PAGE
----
Here I am, Monday morning in the Milwaukee County Courthouse– a familiar time and location. But this time I am sitting in the jury assembly room with a jury summons in my hand. This is my first opportunity for jury service, and one that I am looking forward to.
We are sitting in auditorium type seating, unacquainted with one another, no one talking, all somewhat uncomfortable in these strange surroundings. A judge has welcomed and thanked us, and introduced us to our role as jurors. An instructional video shows us what the courtroom will look like, and answers questions about what will happen during our days of service. Now we wait and listen for our names to be called, with groups of 30 being announced over the loudspeaker as the remainder read, work on laptops, make cell phone calls, watch a feature length movie, or stare out the windows. We are all wondering if we will soon be called upon to decide the guilt or innocence of a person charged with homicide, whether a personal injury victim has shown negligence on the part of another driver, or whether we will soon be dismissed with thanks even though not chosen to serve on a jury panel.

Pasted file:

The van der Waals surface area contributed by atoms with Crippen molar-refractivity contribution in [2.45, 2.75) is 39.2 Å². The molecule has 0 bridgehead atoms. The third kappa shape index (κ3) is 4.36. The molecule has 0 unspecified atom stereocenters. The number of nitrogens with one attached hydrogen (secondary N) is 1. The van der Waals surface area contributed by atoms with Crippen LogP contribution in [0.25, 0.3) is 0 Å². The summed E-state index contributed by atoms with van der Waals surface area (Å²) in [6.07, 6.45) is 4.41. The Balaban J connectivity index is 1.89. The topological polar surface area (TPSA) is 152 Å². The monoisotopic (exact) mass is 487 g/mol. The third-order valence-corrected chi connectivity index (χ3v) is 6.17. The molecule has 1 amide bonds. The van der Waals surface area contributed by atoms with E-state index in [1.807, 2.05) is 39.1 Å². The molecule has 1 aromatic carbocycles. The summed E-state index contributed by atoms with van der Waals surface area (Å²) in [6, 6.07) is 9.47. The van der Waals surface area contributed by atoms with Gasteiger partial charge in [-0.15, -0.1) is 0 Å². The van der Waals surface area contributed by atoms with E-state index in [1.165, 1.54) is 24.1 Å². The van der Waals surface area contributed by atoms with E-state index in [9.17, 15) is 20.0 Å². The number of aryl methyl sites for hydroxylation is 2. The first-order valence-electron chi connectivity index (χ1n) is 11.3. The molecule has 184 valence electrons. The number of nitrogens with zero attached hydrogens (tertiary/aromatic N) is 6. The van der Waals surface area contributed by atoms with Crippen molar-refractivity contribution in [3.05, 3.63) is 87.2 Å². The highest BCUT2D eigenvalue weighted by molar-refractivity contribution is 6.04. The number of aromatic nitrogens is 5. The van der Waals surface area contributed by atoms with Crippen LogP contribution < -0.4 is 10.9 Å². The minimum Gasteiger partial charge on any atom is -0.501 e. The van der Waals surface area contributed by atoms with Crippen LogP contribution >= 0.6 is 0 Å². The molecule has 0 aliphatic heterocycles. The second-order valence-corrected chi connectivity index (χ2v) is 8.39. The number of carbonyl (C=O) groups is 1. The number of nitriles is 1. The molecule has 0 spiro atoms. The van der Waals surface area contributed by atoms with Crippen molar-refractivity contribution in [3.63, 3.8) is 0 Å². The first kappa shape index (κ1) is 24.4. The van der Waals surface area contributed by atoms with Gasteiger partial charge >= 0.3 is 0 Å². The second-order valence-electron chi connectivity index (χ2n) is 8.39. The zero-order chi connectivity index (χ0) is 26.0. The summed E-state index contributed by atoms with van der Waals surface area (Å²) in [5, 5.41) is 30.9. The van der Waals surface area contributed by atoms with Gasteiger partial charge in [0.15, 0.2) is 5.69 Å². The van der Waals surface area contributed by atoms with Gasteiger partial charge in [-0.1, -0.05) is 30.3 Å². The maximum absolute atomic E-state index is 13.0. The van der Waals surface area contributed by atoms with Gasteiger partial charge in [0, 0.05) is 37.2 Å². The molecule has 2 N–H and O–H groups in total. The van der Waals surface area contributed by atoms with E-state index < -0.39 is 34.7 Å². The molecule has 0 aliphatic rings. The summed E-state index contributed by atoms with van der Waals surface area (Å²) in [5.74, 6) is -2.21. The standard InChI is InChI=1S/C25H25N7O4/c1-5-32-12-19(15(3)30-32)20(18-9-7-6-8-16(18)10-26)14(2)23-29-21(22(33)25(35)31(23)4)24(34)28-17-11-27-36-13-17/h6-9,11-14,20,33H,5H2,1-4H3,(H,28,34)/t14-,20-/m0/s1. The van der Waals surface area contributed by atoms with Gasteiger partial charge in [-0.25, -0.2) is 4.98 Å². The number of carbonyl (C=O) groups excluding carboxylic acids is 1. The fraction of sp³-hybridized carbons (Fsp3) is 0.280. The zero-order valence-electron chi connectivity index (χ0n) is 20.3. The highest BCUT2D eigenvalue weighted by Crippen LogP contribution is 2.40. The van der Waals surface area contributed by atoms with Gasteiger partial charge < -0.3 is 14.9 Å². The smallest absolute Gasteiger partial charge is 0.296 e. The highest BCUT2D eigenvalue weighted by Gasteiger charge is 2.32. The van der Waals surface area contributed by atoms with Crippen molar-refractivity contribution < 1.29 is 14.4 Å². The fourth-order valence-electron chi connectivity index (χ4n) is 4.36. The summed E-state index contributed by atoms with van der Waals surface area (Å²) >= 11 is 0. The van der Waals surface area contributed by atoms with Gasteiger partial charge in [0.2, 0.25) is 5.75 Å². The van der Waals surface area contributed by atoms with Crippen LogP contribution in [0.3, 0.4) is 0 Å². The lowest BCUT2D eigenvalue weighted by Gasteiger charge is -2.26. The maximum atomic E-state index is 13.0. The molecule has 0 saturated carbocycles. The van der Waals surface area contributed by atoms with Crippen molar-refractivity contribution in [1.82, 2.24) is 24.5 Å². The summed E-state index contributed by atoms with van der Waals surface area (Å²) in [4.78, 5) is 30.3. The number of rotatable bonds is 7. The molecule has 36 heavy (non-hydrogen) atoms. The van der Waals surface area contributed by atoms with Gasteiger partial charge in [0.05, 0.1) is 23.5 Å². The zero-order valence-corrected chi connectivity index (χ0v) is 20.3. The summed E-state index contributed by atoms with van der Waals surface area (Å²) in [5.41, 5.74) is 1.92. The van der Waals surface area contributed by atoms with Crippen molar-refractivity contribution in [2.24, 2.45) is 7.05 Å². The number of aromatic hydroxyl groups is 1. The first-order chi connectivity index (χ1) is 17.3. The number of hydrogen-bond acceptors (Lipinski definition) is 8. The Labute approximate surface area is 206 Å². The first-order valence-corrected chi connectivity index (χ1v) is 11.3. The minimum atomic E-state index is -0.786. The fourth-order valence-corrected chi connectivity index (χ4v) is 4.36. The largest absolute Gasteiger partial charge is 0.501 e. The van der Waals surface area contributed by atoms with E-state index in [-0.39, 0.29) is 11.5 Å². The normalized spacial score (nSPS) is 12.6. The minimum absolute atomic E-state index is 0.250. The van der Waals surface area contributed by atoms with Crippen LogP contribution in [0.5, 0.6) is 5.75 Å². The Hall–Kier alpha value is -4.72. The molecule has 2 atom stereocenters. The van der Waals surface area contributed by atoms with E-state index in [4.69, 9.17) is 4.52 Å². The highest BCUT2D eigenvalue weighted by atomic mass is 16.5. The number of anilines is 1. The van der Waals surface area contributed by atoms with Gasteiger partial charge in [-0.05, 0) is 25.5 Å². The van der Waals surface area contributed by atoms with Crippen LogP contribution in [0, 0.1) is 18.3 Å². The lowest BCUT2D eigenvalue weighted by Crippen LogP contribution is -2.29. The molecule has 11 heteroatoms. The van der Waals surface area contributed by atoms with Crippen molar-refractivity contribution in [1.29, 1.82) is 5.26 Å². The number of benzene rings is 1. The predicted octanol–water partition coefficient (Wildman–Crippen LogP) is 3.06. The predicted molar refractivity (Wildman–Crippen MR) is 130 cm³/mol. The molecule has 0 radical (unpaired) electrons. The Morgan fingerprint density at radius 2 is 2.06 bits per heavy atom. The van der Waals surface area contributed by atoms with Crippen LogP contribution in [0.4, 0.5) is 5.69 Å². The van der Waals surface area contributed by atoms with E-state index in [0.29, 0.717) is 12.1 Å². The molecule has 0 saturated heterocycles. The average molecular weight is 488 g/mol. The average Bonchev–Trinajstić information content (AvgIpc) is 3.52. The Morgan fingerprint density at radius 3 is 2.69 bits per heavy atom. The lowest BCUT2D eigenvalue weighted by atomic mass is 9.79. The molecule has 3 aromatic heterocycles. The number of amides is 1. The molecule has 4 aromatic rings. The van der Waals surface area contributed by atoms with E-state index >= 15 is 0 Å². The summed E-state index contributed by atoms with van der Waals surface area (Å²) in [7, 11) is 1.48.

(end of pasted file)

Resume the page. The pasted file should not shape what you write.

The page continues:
I am impressed by the sense of responsibility that my fellow citizens are showing as they sit with me in this room, reflecting a respect for the system of government that serves them, and for which the taxes they will be paying this week are being spent. The judge who spoke to us made two very important points: First, this is one of the few times we get to participate in our democratic government. Second, as we lament the inconvenience that jury service poses to each of us, we should also consider that should it ever be one of us that is sitting as a defendant in a criminal case, or a party to a civil case, we should appreciate that conscientious citizens are deciding our fate.